Upper Valley art exhibit aims to heal, benefit survivors
NEWPORT, N.H. (WCAX) - Art can be used to inspire and excite. It can also be used to heal.
“Just out of the blue got beaten,” artist C.M. Judge said.
When Judge was 29 years old, she was attacked by a complete stranger.
Her sculpture, entitled “Belt,” hangs on the wall at the Library Art Center in Newport, New Hampshire.
“As a person who has experienced physical violence, I know full well how that experience can haunt one,” Judge said.
The exhibit is entitled “Turning Points-Art for Survivors.”
“In doing so we are hoping to build community through the artists, through people learning about Turning Points,” said Kate Luppold of the Library Arts Center.
The Turning Points Network is a Sullivan County-based nonprofit that supports survivors of domestic violence, sexual violence and stalking.
“It’s right in our community, it’s right in Sullivan County. It’s everywhere,” Luppold said.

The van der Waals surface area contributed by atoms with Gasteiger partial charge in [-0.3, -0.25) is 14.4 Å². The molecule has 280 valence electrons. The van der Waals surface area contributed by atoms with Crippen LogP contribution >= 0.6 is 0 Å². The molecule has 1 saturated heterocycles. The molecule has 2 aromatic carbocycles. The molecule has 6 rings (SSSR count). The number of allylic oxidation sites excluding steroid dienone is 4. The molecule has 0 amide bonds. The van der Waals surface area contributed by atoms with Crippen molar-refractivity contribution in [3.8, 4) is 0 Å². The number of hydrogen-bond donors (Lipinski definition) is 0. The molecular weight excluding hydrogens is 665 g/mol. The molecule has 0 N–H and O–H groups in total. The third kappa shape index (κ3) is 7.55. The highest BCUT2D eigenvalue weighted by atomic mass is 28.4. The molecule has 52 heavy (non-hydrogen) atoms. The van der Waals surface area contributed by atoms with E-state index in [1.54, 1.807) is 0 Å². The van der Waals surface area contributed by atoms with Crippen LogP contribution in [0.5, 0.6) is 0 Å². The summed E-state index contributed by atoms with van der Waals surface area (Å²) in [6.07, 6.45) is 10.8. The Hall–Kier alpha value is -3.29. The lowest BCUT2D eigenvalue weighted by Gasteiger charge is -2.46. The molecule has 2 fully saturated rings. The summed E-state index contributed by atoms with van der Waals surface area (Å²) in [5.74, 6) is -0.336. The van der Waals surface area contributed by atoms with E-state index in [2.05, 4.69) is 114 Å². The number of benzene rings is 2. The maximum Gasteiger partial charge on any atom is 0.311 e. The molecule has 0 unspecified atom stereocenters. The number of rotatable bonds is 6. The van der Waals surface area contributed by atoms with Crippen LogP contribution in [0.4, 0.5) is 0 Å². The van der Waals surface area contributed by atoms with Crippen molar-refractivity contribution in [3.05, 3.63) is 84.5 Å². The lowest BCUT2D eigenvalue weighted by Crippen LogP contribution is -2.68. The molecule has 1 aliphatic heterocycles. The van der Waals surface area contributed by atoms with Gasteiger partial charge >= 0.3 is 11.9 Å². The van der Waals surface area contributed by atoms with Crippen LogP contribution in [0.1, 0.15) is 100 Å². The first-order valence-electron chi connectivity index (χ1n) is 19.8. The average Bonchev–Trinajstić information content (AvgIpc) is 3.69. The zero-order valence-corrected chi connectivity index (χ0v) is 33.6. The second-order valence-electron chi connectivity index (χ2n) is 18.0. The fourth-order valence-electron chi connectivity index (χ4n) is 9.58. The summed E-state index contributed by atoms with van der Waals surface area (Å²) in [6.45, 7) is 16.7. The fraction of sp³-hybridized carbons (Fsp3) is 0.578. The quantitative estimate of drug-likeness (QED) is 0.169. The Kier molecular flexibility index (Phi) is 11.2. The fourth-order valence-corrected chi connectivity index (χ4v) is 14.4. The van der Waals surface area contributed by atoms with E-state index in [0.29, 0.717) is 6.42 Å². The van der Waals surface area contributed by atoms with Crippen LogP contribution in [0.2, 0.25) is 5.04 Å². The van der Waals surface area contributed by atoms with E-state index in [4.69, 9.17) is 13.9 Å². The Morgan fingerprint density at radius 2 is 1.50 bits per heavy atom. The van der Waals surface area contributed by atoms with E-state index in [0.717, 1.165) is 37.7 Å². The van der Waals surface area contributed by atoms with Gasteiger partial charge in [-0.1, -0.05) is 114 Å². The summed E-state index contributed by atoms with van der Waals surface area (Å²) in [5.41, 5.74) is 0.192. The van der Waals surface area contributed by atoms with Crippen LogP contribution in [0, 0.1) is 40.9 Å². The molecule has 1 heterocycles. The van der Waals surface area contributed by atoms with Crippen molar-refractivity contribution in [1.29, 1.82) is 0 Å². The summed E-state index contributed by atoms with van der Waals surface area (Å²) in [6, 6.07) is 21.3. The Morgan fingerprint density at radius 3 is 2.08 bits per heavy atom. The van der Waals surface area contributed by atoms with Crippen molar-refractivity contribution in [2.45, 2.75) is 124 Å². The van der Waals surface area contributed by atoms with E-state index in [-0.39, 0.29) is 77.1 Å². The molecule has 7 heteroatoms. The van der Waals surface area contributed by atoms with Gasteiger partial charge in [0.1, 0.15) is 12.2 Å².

And women are not the only victims.
Turning Points helped Hiroaki Nishinaka-Cook find housing when his abusive relationship got out of control.
“It became a toxic relationship,” he said.
Nishinaka-Cook says art helps him find peace.
“When I am painting my focus is going away from negative thoughts and any bad experience I had that goes away,” he said.
The works each have their own story.
Women’s Caucus for Art, which is partnering in the exhibit, was formed decades ago to empower women.
“I think that art enables not only the artist but those who experience their art an access to who we are as human beings,” Judge said.
Most of the works in the exhibit are for sale and part of the proceeds will directly benefit survivors.
Copyright 2022 WCAX. All rights reserved.